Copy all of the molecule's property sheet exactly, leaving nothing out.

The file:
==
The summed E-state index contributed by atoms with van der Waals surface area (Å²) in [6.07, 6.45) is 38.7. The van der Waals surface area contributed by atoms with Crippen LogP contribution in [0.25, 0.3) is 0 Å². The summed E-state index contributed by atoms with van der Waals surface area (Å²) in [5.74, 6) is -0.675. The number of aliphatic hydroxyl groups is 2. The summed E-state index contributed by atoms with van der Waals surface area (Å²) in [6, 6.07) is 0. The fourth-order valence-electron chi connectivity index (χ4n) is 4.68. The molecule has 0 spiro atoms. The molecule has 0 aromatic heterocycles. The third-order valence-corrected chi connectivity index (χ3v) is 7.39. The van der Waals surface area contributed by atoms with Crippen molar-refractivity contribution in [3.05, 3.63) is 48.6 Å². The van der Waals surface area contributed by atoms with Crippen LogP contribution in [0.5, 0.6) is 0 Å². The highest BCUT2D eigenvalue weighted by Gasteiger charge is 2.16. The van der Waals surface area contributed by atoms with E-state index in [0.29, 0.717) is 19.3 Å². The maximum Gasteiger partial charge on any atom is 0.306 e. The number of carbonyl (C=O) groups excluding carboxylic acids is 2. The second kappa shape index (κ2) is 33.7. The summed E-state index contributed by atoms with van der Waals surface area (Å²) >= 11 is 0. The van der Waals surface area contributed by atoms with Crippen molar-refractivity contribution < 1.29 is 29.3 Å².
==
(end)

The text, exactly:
The summed E-state index contributed by atoms with van der Waals surface area (Å²) in [6.07, 6.45) is 38.7. The van der Waals surface area contributed by atoms with Crippen LogP contribution in [0.25, 0.3) is 0 Å². The summed E-state index contributed by atoms with van der Waals surface area (Å²) in [5.74, 6) is -0.675. The number of aliphatic hydroxyl groups is 2. The summed E-state index contributed by atoms with van der Waals surface area (Å²) in [6, 6.07) is 0. The fourth-order valence-electron chi connectivity index (χ4n) is 4.68. The molecule has 0 spiro atoms. The molecule has 0 aromatic heterocycles. The third-order valence-corrected chi connectivity index (χ3v) is 7.39. The van der Waals surface area contributed by atoms with Crippen molar-refractivity contribution in [3.05, 3.63) is 48.6 Å². The van der Waals surface area contributed by atoms with Crippen LogP contribution in [0.5, 0.6) is 0 Å². The highest BCUT2D eigenvalue weighted by Gasteiger charge is 2.16. The van der Waals surface area contributed by atoms with E-state index in [0.29, 0.717) is 19.3 Å². The maximum Gasteiger partial charge on any atom is 0.306 e. The number of carbonyl (C=O) groups excluding carboxylic acids is 2. The second kappa shape index (κ2) is 33.7. The summed E-state index contributed by atoms with van der Waals surface area (Å²) >= 11 is 0. The van der Waals surface area contributed by atoms with Crippen molar-refractivity contribution < 1.29 is 29.3 Å².